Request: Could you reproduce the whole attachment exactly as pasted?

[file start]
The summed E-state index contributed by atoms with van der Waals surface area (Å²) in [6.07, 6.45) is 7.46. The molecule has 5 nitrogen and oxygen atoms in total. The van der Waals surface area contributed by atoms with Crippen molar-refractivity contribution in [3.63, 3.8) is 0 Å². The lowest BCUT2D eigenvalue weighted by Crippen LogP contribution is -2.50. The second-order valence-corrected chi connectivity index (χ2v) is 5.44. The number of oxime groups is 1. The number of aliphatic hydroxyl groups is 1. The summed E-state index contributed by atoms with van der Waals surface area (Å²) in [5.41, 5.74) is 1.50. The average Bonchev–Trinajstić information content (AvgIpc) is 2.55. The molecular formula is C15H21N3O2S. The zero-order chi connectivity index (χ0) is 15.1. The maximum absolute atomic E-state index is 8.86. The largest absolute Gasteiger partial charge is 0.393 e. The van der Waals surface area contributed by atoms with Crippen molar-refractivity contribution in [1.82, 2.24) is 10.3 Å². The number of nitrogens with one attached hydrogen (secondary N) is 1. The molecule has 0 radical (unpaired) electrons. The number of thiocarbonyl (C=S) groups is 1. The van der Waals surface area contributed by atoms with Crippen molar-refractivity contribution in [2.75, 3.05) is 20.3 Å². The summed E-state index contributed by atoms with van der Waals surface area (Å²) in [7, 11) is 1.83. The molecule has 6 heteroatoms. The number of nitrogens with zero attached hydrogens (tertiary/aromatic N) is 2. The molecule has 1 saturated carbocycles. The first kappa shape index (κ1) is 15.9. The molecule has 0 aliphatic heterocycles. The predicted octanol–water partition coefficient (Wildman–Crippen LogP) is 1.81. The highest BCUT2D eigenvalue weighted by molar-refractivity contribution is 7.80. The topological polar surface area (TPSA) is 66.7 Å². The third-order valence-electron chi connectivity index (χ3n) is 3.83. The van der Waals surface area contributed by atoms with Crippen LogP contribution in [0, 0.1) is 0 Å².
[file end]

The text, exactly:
The summed E-state index contributed by atoms with van der Waals surface area (Å²) in [6.07, 6.45) is 7.46. The molecule has 5 nitrogen and oxygen atoms in total. The van der Waals surface area contributed by atoms with Crippen molar-refractivity contribution in [3.63, 3.8) is 0 Å². The lowest BCUT2D eigenvalue weighted by Crippen LogP contribution is -2.50. The second-order valence-corrected chi connectivity index (χ2v) is 5.44. The number of oxime groups is 1. The number of aliphatic hydroxyl groups is 1. The summed E-state index contributed by atoms with van der Waals surface area (Å²) in [5.41, 5.74) is 1.50. The average Bonchev–Trinajstić information content (AvgIpc) is 2.55. The molecular formula is C15H21N3O2S. The zero-order chi connectivity index (χ0) is 15.1. The maximum absolute atomic E-state index is 8.86. The largest absolute Gasteiger partial charge is 0.393 e. The van der Waals surface area contributed by atoms with Crippen molar-refractivity contribution in [1.82, 2.24) is 10.3 Å². The number of nitrogens with one attached hydrogen (secondary N) is 1. The molecule has 0 radical (unpaired) electrons. The number of thiocarbonyl (C=S) groups is 1. The van der Waals surface area contributed by atoms with Crippen molar-refractivity contribution in [2.75, 3.05) is 20.3 Å². The summed E-state index contributed by atoms with van der Waals surface area (Å²) in [7, 11) is 1.83. The molecule has 6 heteroatoms. The number of nitrogens with zero attached hydrogens (tertiary/aromatic N) is 2. The molecule has 1 saturated carbocycles. The first kappa shape index (κ1) is 15.9. The molecule has 0 aliphatic heterocycles. The predicted octanol–water partition coefficient (Wildman–Crippen LogP) is 1.81. The highest BCUT2D eigenvalue weighted by molar-refractivity contribution is 7.80. The topological polar surface area (TPSA) is 66.7 Å². The third-order valence-electron chi connectivity index (χ3n) is 3.83. The van der Waals surface area contributed by atoms with Crippen LogP contribution in [0, 0.1) is 0 Å².